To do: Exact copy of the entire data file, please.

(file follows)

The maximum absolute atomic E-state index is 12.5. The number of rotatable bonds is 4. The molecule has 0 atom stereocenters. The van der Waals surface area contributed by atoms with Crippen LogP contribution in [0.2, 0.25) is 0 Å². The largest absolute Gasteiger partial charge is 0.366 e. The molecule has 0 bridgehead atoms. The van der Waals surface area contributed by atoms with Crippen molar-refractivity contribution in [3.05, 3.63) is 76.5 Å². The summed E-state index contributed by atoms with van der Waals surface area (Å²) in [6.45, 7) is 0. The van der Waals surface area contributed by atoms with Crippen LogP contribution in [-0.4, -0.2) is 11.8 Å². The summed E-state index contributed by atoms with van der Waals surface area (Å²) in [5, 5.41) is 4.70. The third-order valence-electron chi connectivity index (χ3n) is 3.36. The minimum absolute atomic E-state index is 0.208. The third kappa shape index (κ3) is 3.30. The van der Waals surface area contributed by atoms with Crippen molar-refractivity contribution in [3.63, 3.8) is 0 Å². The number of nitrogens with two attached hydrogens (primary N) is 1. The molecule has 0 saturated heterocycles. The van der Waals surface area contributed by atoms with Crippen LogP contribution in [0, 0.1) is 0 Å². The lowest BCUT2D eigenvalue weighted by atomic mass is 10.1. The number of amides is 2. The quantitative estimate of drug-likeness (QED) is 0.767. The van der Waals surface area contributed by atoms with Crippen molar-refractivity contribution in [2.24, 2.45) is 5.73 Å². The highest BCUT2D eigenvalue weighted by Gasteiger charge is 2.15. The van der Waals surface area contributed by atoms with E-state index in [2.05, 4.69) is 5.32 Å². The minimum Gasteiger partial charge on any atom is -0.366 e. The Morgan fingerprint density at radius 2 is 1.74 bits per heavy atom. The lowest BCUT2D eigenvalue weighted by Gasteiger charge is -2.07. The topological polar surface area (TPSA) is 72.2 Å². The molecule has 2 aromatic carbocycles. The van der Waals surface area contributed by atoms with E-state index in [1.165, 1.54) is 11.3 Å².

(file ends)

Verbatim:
The maximum absolute atomic E-state index is 12.5. The number of rotatable bonds is 4. The molecule has 0 atom stereocenters. The van der Waals surface area contributed by atoms with Crippen LogP contribution in [0.2, 0.25) is 0 Å². The largest absolute Gasteiger partial charge is 0.366 e. The molecule has 0 bridgehead atoms. The van der Waals surface area contributed by atoms with Crippen molar-refractivity contribution in [3.05, 3.63) is 76.5 Å². The summed E-state index contributed by atoms with van der Waals surface area (Å²) in [6.45, 7) is 0. The van der Waals surface area contributed by atoms with Crippen LogP contribution in [-0.4, -0.2) is 11.8 Å². The summed E-state index contributed by atoms with van der Waals surface area (Å²) in [5, 5.41) is 4.70. The third-order valence-electron chi connectivity index (χ3n) is 3.36. The minimum absolute atomic E-state index is 0.208. The third kappa shape index (κ3) is 3.30. The van der Waals surface area contributed by atoms with Crippen molar-refractivity contribution in [3.63, 3.8) is 0 Å². The number of nitrogens with two attached hydrogens (primary N) is 1. The molecule has 0 saturated heterocycles. The van der Waals surface area contributed by atoms with Crippen LogP contribution in [0, 0.1) is 0 Å². The lowest BCUT2D eigenvalue weighted by atomic mass is 10.1. The number of amides is 2. The quantitative estimate of drug-likeness (QED) is 0.767. The van der Waals surface area contributed by atoms with Crippen molar-refractivity contribution in [2.24, 2.45) is 5.73 Å². The highest BCUT2D eigenvalue weighted by Gasteiger charge is 2.15. The van der Waals surface area contributed by atoms with E-state index in [2.05, 4.69) is 5.32 Å². The minimum Gasteiger partial charge on any atom is -0.366 e. The Morgan fingerprint density at radius 2 is 1.74 bits per heavy atom. The lowest BCUT2D eigenvalue weighted by Gasteiger charge is -2.07. The topological polar surface area (TPSA) is 72.2 Å². The molecule has 2 aromatic carbocycles. The van der Waals surface area contributed by atoms with E-state index in [1.165, 1.54) is 11.3 Å².